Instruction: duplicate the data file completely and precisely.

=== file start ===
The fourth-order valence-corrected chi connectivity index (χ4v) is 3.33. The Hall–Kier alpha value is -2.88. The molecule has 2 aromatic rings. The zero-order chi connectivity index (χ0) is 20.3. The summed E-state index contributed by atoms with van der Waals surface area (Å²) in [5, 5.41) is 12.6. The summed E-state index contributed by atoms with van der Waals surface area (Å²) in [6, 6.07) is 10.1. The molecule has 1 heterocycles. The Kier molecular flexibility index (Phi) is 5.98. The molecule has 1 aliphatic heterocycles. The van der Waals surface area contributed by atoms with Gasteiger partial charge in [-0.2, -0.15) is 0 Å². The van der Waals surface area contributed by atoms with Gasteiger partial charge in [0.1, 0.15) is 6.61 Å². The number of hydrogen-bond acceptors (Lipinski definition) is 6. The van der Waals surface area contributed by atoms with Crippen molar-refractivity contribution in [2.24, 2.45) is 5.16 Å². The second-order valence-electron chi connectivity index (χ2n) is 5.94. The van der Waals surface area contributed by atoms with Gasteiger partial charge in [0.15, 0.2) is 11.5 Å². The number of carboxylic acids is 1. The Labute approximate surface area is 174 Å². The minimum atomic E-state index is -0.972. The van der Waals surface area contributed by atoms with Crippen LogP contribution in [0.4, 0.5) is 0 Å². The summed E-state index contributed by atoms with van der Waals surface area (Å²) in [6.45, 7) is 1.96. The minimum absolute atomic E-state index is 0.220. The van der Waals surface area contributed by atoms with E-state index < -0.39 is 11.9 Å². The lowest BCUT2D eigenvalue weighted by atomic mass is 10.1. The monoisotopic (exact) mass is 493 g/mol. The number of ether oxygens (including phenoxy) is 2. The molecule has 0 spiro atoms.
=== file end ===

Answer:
The fourth-order valence-corrected chi connectivity index (χ4v) is 3.33. The Hall–Kier alpha value is -2.88. The molecule has 2 aromatic rings. The zero-order chi connectivity index (χ0) is 20.3. The summed E-state index contributed by atoms with van der Waals surface area (Å²) in [5, 5.41) is 12.6. The summed E-state index contributed by atoms with van der Waals surface area (Å²) in [6, 6.07) is 10.1. The molecule has 1 heterocycles. The Kier molecular flexibility index (Phi) is 5.98. The molecule has 1 aliphatic heterocycles. The van der Waals surface area contributed by atoms with Gasteiger partial charge in [-0.2, -0.15) is 0 Å². The van der Waals surface area contributed by atoms with Gasteiger partial charge in [0.1, 0.15) is 6.61 Å². The number of hydrogen-bond acceptors (Lipinski definition) is 6. The van der Waals surface area contributed by atoms with Crippen molar-refractivity contribution in [2.24, 2.45) is 5.16 Å². The second-order valence-electron chi connectivity index (χ2n) is 5.94. The van der Waals surface area contributed by atoms with Gasteiger partial charge in [0.15, 0.2) is 11.5 Å². The number of carboxylic acids is 1. The Labute approximate surface area is 174 Å². The minimum atomic E-state index is -0.972. The van der Waals surface area contributed by atoms with Crippen LogP contribution in [0.4, 0.5) is 0 Å². The summed E-state index contributed by atoms with van der Waals surface area (Å²) in [6.45, 7) is 1.96. The minimum absolute atomic E-state index is 0.220. The van der Waals surface area contributed by atoms with E-state index < -0.39 is 11.9 Å². The lowest BCUT2D eigenvalue weighted by atomic mass is 10.1. The monoisotopic (exact) mass is 493 g/mol. The number of ether oxygens (including phenoxy) is 2. The molecule has 0 spiro atoms.